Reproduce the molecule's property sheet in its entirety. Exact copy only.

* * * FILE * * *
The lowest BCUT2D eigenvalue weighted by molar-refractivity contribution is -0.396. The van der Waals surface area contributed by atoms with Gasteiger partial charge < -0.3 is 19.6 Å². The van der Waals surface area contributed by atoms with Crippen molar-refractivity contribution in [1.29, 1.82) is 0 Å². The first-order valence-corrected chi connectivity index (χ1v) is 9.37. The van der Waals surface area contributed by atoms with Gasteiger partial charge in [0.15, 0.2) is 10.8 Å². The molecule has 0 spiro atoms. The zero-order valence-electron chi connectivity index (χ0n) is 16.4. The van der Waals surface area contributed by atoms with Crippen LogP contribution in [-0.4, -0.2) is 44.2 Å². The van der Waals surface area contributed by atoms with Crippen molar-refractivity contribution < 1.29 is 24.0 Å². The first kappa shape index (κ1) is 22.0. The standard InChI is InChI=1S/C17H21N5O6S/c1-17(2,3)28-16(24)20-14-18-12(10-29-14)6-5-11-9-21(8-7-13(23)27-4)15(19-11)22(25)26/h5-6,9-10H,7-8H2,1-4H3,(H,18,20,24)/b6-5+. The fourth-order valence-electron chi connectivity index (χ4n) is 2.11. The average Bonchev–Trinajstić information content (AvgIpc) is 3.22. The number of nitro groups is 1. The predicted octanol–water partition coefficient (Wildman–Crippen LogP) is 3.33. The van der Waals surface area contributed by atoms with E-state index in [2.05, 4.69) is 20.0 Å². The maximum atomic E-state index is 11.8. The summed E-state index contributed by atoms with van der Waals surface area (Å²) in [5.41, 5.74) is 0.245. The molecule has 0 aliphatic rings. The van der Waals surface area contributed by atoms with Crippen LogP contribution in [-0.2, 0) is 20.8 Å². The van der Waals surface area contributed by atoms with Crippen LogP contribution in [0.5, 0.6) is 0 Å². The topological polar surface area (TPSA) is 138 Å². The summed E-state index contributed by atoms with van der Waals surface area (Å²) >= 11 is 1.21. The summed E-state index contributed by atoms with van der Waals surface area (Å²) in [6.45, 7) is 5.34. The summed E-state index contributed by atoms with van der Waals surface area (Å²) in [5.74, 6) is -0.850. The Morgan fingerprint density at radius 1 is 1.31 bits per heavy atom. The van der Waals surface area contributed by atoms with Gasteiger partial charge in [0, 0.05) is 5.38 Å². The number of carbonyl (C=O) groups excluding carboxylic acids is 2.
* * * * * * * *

The lowest BCUT2D eigenvalue weighted by molar-refractivity contribution is -0.396. The van der Waals surface area contributed by atoms with Gasteiger partial charge < -0.3 is 19.6 Å². The van der Waals surface area contributed by atoms with Crippen molar-refractivity contribution in [1.29, 1.82) is 0 Å². The first-order valence-corrected chi connectivity index (χ1v) is 9.37. The van der Waals surface area contributed by atoms with Gasteiger partial charge in [0.15, 0.2) is 10.8 Å². The molecule has 0 spiro atoms. The zero-order valence-electron chi connectivity index (χ0n) is 16.4. The van der Waals surface area contributed by atoms with Crippen LogP contribution in [-0.4, -0.2) is 44.2 Å². The van der Waals surface area contributed by atoms with Crippen molar-refractivity contribution < 1.29 is 24.0 Å². The first kappa shape index (κ1) is 22.0. The standard InChI is InChI=1S/C17H21N5O6S/c1-17(2,3)28-16(24)20-14-18-12(10-29-14)6-5-11-9-21(8-7-13(23)27-4)15(19-11)22(25)26/h5-6,9-10H,7-8H2,1-4H3,(H,18,20,24)/b6-5+. The fourth-order valence-electron chi connectivity index (χ4n) is 2.11. The average Bonchev–Trinajstić information content (AvgIpc) is 3.22. The number of nitro groups is 1. The predicted octanol–water partition coefficient (Wildman–Crippen LogP) is 3.33. The van der Waals surface area contributed by atoms with E-state index in [2.05, 4.69) is 20.0 Å². The maximum atomic E-state index is 11.8. The summed E-state index contributed by atoms with van der Waals surface area (Å²) in [5.41, 5.74) is 0.245. The molecule has 0 aliphatic rings. The van der Waals surface area contributed by atoms with Crippen LogP contribution in [-0.2, 0) is 20.8 Å². The van der Waals surface area contributed by atoms with Crippen LogP contribution in [0.5, 0.6) is 0 Å². The topological polar surface area (TPSA) is 138 Å². The summed E-state index contributed by atoms with van der Waals surface area (Å²) >= 11 is 1.21. The summed E-state index contributed by atoms with van der Waals surface area (Å²) in [6.45, 7) is 5.34. The summed E-state index contributed by atoms with van der Waals surface area (Å²) in [5.74, 6) is -0.850. The Morgan fingerprint density at radius 1 is 1.31 bits per heavy atom. The van der Waals surface area contributed by atoms with Gasteiger partial charge in [0, 0.05) is 5.38 Å². The number of carbonyl (C=O) groups excluding carboxylic acids is 2.